Thanks to a Kardashian scandal and its caustic off-court fallout, few NBA players have weathered a more polarizing, paparazzi-hounded basketball existence than the Boston Celtics’ Kris Humphries, who nevertheless has managed a measurably solid 10-year NBA career.
So far this season, however, Humphries—a centerpiece of the trade that brought Paul Pierce and Kevin Garnett to the Brooklyn Nets this past summer—has found himself the odd man out on a Celtics squad struggling for an identity amidst a heady mix of early season success and the team’s more long-term grand strategy.
Through Boston’s first slate of games, Humphries’ per-game minutes (11.4), points (4.0) and rebounds (2.8) are at their lowest since 2009, his final year with the Toronto Raptors.
More curious still, Humphries, who won’t turn 29 until next February, has seen his minutes yo-yo without much rhyme or reason: 19 minutes in a thrilling 111-110 victory over the Miami Heat; zero two days later in a home loss to Orlando; 10 in a loss to Charlotte two nights after that.
All the while, Humphries’ production in Boston has remained largely unchanged when viewed through the lens of many a per-36 and advanced statistic.
|Points per-36||Rebounds per-36||FG%||PER|
So, why the sudden drop in playing time? Let’s look at the four most likely explanations for why rookie Head Coach Brad Stevens has taken to stashing such a perennially productive player.
Few teams in the NBA boast a more drastic disparity between the depths of their front and backcourt than the Celtics. With Rajon Rondo still recovering from last year’s season-ending knee injury, Boston has adopted a policy of point guard by committee—neither Avery Bradley nor Jordan Crawford boast pure point pedigrees, while rookie Phil Pressey is simply too inexperienced for Stevens to rely on.
By contrast, the Celtics boast an embarrassment of youthful riches in the frontcourt, where Brandon Bass (28), Jeff Green (27), Kelly Olynyk (22), Jared Sullinger (21) and the surprising Victor Faverani (25) have each shown flashes of productive potential as they audition for the much-discussed rebuild to come.
With the exception of Faverani, Humphries is the only one of the group whose contract doesn’t go beyond this season, suggesting the Celtics may end up trading the mercurial forward in an effort to let the team’s young frontcourt core blossom. Which leads us to our next point.
On the [trade] block:
All it takes is one look at Boston’s near-future financials to appreciate this glaring fact: The Celtics would love to find a way to move one or both of Humphries (an expiring contract making $12 million this season) and Gerald Wallace (due a whopping $30 million over the next three seasons).
But given the sheer length of the latter’s deal, it seems unlikely that General Manager Danny Ainge will find a taker before next season, when Wallace’s looming expiration might make him a more valuable chip at the trade table.
But if Humphries remains the more attractive of the two trade pieces, why hasn’t Stevens given him more burn, thereby boosting the burly forward’s bona fides?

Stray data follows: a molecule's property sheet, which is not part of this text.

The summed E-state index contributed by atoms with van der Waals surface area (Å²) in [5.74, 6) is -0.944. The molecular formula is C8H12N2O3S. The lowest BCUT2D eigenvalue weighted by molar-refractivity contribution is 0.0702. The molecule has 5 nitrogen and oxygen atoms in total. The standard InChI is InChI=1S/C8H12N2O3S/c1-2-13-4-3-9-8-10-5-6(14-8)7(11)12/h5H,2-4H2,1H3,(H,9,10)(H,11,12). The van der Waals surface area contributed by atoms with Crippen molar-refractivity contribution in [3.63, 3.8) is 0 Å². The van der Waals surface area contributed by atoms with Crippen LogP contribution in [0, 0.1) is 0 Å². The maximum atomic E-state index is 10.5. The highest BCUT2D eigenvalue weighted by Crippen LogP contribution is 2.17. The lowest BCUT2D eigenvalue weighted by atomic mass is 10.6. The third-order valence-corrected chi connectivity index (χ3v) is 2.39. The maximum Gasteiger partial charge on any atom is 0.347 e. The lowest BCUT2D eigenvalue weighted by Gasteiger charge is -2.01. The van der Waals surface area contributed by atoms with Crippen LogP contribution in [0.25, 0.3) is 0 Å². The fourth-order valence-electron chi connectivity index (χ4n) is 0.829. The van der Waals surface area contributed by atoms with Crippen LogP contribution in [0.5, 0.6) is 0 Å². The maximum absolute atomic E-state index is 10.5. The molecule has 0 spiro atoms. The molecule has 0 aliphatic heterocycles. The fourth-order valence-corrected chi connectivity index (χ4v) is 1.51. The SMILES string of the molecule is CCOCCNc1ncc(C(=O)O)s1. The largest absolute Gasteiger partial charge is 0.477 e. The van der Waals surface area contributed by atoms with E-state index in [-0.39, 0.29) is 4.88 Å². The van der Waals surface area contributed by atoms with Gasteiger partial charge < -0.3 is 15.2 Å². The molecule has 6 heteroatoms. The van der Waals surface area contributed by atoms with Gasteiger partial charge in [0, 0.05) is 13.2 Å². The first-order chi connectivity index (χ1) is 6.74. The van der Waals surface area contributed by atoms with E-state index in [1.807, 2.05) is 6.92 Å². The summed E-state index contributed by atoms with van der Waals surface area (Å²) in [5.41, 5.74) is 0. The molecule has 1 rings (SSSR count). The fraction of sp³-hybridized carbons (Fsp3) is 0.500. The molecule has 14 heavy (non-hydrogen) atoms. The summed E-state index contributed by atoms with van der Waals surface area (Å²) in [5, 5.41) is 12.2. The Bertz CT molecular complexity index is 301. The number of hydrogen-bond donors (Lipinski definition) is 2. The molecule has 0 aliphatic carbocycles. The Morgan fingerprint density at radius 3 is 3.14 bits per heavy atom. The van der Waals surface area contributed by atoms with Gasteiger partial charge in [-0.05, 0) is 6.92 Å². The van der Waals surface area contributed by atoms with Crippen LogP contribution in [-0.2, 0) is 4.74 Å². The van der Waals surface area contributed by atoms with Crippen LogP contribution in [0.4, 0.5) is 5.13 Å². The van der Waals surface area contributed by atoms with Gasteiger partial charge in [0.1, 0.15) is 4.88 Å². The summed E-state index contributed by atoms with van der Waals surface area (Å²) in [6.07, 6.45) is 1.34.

Stevens could be operating under the assumptions that rival coaches and GMs—who, after all, have the same access to the numbers—will see that Humphries’ dearth of playing time is less about ability than it is Boston’s desire for long term cohesiveness.
After all, Humphries is still an expiring contract, which as many know can often be a much more attractive commodity than any real-time stats or specs.
Early fun and long runs:
Through the first few weeks of the NBA season, fans and management alike have been treated to something of a logic-defying phenomenon: The plucky play of the league’s youth-laden, seemingly draft-destined squads.
The Philadelphia 76ers, the Orlando Magic, the Phoenix Suns, Boston: each has easily bested expectations in the early going. Not surprisingly, much of the attendant credit has gone to a new crop of coaches, each of whom look to be challenging—if not openly defying—their respective front offices’ tanking templates: Brett Brown in Philly, Jacque Vaughn in Orlando, Jeff Hornacek in Phoenix and Boston’s Stevens, perhaps the most touted of the group.
When it was announced back in July that the Celtics had inked Stevens—at the time a rising star at Butler University renowned for his creative basketball mind and reliance on advanced statistics—to a six-year, $22 million fully-guaranteed contract, many bristled at Boston's gambit.
But regardless of the public perception, the message from Danny Ainge and the rest of the Boston brass couldn’t have been clearer: The Celtics were rebuilding, and they were doing it around Stevens. Kris Humphries was merely one piece in one move of many to bring that transformation about.
A question of fit:
Setting aside for the moment matters of fiscals and franchise direction, one simple fact remains: Kris Humphries isn’t a Brad Stevens player. In six, increasingly storied seasons at the helm of the Butler Bulldogs, Stevens cultivated a basketball culture predicated on intelligence and fundamentals.
And the most successful Butler teams were the ones in which positional versatility was of the utmost—particularly in the frontcourt, where the likes of Gordon Hayward and Matt Howard wielded a combination of perimeter savvy and deep-post deftness to terrorize opposing defenses and create optimal spacing for teammates.
For all his tangible skills and serviceable shooting, Kris Humphries simply doesn’t mirror that template in the same way that a Bass, Olynyk, Faverani, or Sullinger does.
Being so early in a long and winding season—and with a coach who has staked his claim on a calling card of creativity—all of this is subject to change. But even if Humphries’ Boston stint ends absent much fanfare, his youth and longstanding statistical production should land him another gig.
Such as it is with today's NBA, where fitting in so often trumps putting up.